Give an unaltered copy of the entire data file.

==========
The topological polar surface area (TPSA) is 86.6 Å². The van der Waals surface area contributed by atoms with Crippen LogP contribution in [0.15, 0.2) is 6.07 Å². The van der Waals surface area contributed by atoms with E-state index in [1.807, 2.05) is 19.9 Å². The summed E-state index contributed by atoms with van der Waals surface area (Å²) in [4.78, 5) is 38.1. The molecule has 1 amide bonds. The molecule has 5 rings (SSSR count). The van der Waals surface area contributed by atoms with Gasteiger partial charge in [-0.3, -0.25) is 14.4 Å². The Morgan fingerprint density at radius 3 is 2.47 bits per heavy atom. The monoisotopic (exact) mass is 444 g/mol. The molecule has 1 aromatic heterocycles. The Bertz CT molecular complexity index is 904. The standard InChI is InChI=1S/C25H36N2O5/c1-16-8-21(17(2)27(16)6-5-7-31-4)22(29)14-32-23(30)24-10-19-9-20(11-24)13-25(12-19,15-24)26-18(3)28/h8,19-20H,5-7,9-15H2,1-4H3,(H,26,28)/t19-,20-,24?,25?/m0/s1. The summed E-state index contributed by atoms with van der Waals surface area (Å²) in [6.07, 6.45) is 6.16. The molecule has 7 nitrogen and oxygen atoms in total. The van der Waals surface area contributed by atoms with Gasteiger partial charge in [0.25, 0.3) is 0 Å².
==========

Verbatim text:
The topological polar surface area (TPSA) is 86.6 Å². The van der Waals surface area contributed by atoms with Crippen LogP contribution in [0.15, 0.2) is 6.07 Å². The van der Waals surface area contributed by atoms with E-state index in [1.807, 2.05) is 19.9 Å². The summed E-state index contributed by atoms with van der Waals surface area (Å²) in [4.78, 5) is 38.1. The molecule has 1 amide bonds. The molecule has 5 rings (SSSR count). The van der Waals surface area contributed by atoms with Gasteiger partial charge in [-0.3, -0.25) is 14.4 Å². The Morgan fingerprint density at radius 3 is 2.47 bits per heavy atom. The monoisotopic (exact) mass is 444 g/mol. The molecule has 1 aromatic heterocycles. The Bertz CT molecular complexity index is 904. The standard InChI is InChI=1S/C25H36N2O5/c1-16-8-21(17(2)27(16)6-5-7-31-4)22(29)14-32-23(30)24-10-19-9-20(11-24)13-25(12-19,15-24)26-18(3)28/h8,19-20H,5-7,9-15H2,1-4H3,(H,26,28)/t19-,20-,24?,25?/m0/s1. The summed E-state index contributed by atoms with van der Waals surface area (Å²) in [6.07, 6.45) is 6.16. The molecule has 7 nitrogen and oxygen atoms in total. The van der Waals surface area contributed by atoms with Gasteiger partial charge in [0.25, 0.3) is 0 Å².